How to Divorce in #Germany

In case you missed it on Twitter, my divorce finally came through. Well, almost.

Like everything in Germany, there was a boatload of paperwork involved and although I got what I thought was the official divorce document from the court (stamped and sealed and signed and all that jazz), the foreigner’s office where I’m trying to renew my visa says I’m still registered as married. It’s a formality, they said, but I have to take this document somewhere and show it to someone and that person will then make it official. But like most of German bureaucracy, the left hand has no idea what the right hand is doing (and everyone wants their hands in your life), so just who this someone is and where that somewhere is remains unclear.

It figures. Although I tend to not care about the German state’s way of trying to know and control every movement made by its citizens — I’ve yet to be affected adversely by, say, them knowing my religion — sometimes the bullshit paperwork involved in proving these movements to heartless bureaucrats reaches critical mass. If I showed up in court and got a judge to sign off on the paperwork agreeing to the divorce, why can’t the judge just let the city know and they update my record tout suite? Because: Germany.

So although I started the divorce process over three years ago, the ex and I still officially celebrated our 10th wedding anniversary last month.

I wonder what anyone doing genealogy on us in 100 years will think when they see that the divorce hasn’t gone through before his second child arrives… is that child considered a bastard even though it’s technically Germany’s fault he can’t marry the mother? Maybe I need to hang on to the hundreds of pages of paperwork I had to fill out for the divorce hearing so our future ancestors so they can piece together just what the hell happened. Because seriously, I can’t figure it out myself.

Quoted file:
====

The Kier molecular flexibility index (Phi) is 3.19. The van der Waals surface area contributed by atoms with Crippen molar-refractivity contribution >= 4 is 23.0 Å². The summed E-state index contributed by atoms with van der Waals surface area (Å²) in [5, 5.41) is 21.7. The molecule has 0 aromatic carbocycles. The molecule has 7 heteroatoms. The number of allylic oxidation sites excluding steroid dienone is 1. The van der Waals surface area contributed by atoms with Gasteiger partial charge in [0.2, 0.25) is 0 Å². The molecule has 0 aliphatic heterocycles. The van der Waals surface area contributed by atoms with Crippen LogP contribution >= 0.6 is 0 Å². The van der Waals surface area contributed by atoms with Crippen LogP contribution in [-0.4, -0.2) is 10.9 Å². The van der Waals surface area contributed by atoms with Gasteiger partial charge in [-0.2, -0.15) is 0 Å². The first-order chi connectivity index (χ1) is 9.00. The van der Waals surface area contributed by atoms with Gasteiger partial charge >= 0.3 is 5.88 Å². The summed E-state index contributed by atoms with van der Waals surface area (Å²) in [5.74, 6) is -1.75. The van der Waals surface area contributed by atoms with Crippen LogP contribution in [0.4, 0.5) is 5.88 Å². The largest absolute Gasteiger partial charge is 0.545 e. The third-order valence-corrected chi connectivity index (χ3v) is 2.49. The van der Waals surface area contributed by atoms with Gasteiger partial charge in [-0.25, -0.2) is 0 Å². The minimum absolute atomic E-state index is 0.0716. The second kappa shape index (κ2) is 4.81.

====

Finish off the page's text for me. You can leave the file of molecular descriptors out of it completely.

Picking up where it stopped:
In short, this is the legal process we’ve had to go through to get a divorce so far:

1. Move into separate addresses and register those with the city. Easy for me, not so much for him. In the US, where he lived when we split, no one has to register with anyone. In Germany, they didn’t accept his non-residency despite his being non-registered so they just had him listed as “unknown” for the better part of the first year of our split. This is important because technically, you cannot divorce if you are living together. You have to prove that you have lived apart for one year before a marriage is considered irreconcilable. So, for us, we had to wait for one year after he came back to Germany and registered before we could file the split. For anyone else doing this internationally, I’m told by a friend who had this experience that if the dude isn’t in Germany and is technically a “no-show” on their records, you actually can proceed with a divorce after a year but my lawyer advised me to wait, just in case.

2. After the year is up, you can file a request for a divorce hearing. I did this through a lawyer so the process was foreign to me, but here was the kicker of all the ridiculous paperwork I did confirming our assets: all alimony and splitting of belongings is determined based on the date of the divorce filing, not the first date of separation. So dude has a year to move all his funds to places out of reach of his future ex-wife. My lawyer says this is the absolute bullshit of the legal system but since Germany is a feminist country and alimony isn’t *really* considered necessary since men and women have equal rights to work and earn a wage (cough, hack, cough), it is what it is. Thankfully, I never married a millionaire but you better believe if I ever meet up with Til Schweiger or Count von der Geld, I’m either signing a pre-nup or divorcing him in the US.